Most self-tans last for about a week, so if you're simply looking for a run-of-the-mill temporary tan, inexpensive drugstore products get the job done. If you seek a more luxurious experience, there's no shortage of scented treats out there. And to make that tan last a little longer, follow these three easy steps: exfoliate before application, put on a little lotion before you begin, and apply a moisturizing self-tanner.
I never eat fish, so I worry about getting enough omega-3s. Before I start taking supplements, I wanted to know which is the better choice, flaxseed oil or fish oil capsules?
—Unsure About Omegas
I'm glad you're focusing on getting enough omega-3s, since this essential fatty acid is so beneficial to our health. These fats have anti-inflammatory and mood-stabilizing properties, can relieve chronic pain, have been found to reduce the risk of heart attacks and stroke, and can lower cholesterol. To find out which capsules are the better choice, read more
Simply put, dihydroxyacetone is the active ingredient used to make self-tanners work. Discovered to have skin darkening properties in the 1920s by a German scientist, DHA is typically derived from plant sources, such as beets or sugar cane.
DHA works by interacting with the amino acids of your dead skin cells, resulting in a brownish-tan hue. The color sticks around for about three to ten days, depending on how long it takes for your skin cells to shed.
The first commercial self-tanning product was released in 1960 from Coppertone, called Quick Tan or QT. The biggest problem with early formulations? Orange, streaky results. Nowadays you can get your own dose of DHA in many sun-free ways: creams, sprays, wipes, and even mousses — streak and orange free.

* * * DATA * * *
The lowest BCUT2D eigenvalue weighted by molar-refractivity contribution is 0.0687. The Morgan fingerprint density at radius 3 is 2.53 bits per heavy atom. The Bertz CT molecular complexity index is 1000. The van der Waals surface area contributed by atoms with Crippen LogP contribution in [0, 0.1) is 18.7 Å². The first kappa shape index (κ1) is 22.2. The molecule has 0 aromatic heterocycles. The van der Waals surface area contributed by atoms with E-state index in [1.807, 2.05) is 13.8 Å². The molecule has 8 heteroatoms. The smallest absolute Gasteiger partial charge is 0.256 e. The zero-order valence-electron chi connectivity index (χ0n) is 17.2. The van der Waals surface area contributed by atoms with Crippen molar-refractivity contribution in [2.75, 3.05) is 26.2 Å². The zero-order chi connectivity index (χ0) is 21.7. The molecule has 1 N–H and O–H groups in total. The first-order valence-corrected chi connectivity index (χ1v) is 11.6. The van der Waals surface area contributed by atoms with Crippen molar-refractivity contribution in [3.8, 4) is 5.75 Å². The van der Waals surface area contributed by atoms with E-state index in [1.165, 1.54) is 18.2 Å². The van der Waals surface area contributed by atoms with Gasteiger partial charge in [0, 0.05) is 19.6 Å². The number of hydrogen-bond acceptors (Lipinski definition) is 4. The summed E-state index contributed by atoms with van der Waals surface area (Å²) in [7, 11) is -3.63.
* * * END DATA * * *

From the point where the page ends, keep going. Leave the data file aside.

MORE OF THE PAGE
I don't know about you, but when I see products fortified with nutritional supplements like antioxidants and Omega-3s, I am always more than a bit skeptical. Whole foods are my thing, and the term "enhanced foods" seems like a sci-fi term and an oxymoron. I did make the switch to buying OJ with added calcium, but I'm skipping the Omega-3 eggs, since many companies can't back up their claims.
I just came across another product, Breyer's Smart!, that's fortified DHA Omega-3s. The source for this DHA Omega-3s is called life'sDHA, and it doesn't come from fish. It's produced from algae, so it's great for vegetarians. When you look at the list of ingredients on the back of this yogurt, it says "DHA Algal oil." Yep, "algal" not algae.
Is this a good source of Omega-3s? To find out read more
An omega-3 fatty acid called docosahexaenoic acid, or DHA, is making quite the buzz lately.
The New York Times is reporting that DHA additives in many (or almost all) foods may be in the near future. Martek Biosciences has been trying for years to persuade food makers to add an omega-3 fat found in algae to everything from cheese puffs to cornflakes so that we can all end up with healthier hearts, sharper minds and better vision. DHA is already added to infant formulas to help newborn baby eye and brain development. But is it a magic elixir?
Nutritionists aren't convinced -- While they think that DHAs are certainly worth pursuing, there is not yet enough proof to warrant telling people to go out of their way to take DHA supplements (with the exception of people with a history of heart disease and premature infants who are proven to benefit from DHA). DHA may reduce the risks of Alzheimer’s, but more study is needed before any definitive claims can be made.
Watch for it in the news as I predict a big year for Omega-3s.